As handwritten by Flora Wyman Kidder about 1930. Pages 1-2a closely follow the history provided in HISTORY OF CATTARAUGUS CO. NEW YORK WITH ILLUSTRATIONS AND BIOGRAPHICAL SKETCHES OF SOME OF ITS PROMINENT MEN AND PIONEERS, by L. H. Everts, J. B. Lippincott and Co, Philadelphia, 1879.




In the year 1824, Richard Goodwin and his wife, Ruth Sandborn Goodwin, with their three children Mark, Eliza, and Sara left their New Hampshire home, relatives and friends and turned their faces toward the west, hoping to establish a new home in Western New York.

Chautauqua and Cattaraugus Counties were bordering on the wildness and were in fact a frontier country er at that time, but stories of their fertile valleys and wooded hillsides had been brought back to New England by hardy pioneers and many New Englanders were leaving their rocky hillside farms for the milder climate and pleasant environment of Western New York.

One can but admire the courage and fortitude of these early ancestors of ours in cutting loose from home ties and life-long friendships and facing the unbroken wilderness to hew out a new home for themselves and their descendents.

And our brave forebear, Ruth Goodwin must have been made of sterner stuff than some of her present day descent aunts, to undertake the slow, tedious and often times dangerous journey with a family of little children.

As it was, they were obliged to stop on their journey on account of the delicate health of little Eliza. They remained at Saratoga Springs for a whole year before she had sufficiently regained her health so they could go on.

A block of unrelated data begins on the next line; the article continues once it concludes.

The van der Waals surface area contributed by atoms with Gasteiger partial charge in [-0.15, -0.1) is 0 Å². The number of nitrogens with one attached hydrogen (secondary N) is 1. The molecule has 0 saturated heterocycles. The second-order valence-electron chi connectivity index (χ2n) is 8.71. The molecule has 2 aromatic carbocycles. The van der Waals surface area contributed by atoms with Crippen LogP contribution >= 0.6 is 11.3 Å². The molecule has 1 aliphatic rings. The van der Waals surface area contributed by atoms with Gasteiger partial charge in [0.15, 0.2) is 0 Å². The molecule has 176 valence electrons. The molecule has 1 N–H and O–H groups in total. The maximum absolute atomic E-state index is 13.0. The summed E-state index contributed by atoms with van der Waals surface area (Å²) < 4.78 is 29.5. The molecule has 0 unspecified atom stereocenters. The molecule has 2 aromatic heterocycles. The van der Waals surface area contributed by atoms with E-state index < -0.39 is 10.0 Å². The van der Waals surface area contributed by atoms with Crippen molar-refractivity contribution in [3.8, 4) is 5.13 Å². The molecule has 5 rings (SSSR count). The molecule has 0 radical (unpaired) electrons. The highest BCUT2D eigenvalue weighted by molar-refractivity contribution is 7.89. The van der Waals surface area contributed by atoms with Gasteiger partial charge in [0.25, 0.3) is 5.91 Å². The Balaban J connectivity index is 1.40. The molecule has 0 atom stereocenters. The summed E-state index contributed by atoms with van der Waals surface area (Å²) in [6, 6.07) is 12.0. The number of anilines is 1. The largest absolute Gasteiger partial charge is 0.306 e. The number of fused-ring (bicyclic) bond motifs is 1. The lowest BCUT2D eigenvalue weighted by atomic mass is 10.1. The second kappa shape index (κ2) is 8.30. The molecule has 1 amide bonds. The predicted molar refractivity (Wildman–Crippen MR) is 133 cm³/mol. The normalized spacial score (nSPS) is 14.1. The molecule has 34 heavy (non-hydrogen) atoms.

The third child, Daniel died in early childhood but whether in N.H., or their jouney, or after reaching Catt. Co. is in doubt. Two children, Augustus and Richard, were born in an old log cabin after they finally reached Farmersville, Catt. Co. All of Augustus’s children were also born in the same house. Here the mother and smaller children stayed, while the father and oldest boy; Mark, 16 years old came on and selected a place and built a log cabin in the Town of Conewango, near Waterboro and Clear Creek. This farm is still in the Goodwin Family after nearly 100 years.

The life of the pioneer was full of dangers as well as hardships. Richard Goodwin had his leg badly broken in the woods while clearing land for the crops he hoped to get in the next spring. He was getting so he could get along on crutches as it came spring.

He went to Clear Creek for a plough point and saw so many friends and neighbors to visit with that it was late when he started home. He had to go through a piece of woods and wanted to get though that before dark as he knew dangers lurked all about him. However, his progress was slow on crutches and before long he heard the howling of the wolves and knew that they were on his track. as they came nearer he saw that he soon would be over taken, so he backed against a large tree where he could protect himself somewhat.

As the pack came on, the leader attacked him, and as it would jump for him, he would strike at it with his plow point. He kept the wolves off for some time in this way but finding his strength nearly gone he saw that something else must be done. Watching his chance, when he had the opportunity he threw the plow point at the leader, wounding him and stunning him for a moment. Then it jumped up and ran into the depths of the woods, and Richard Goodwin soon reached home, none the worse for his thrilling experience.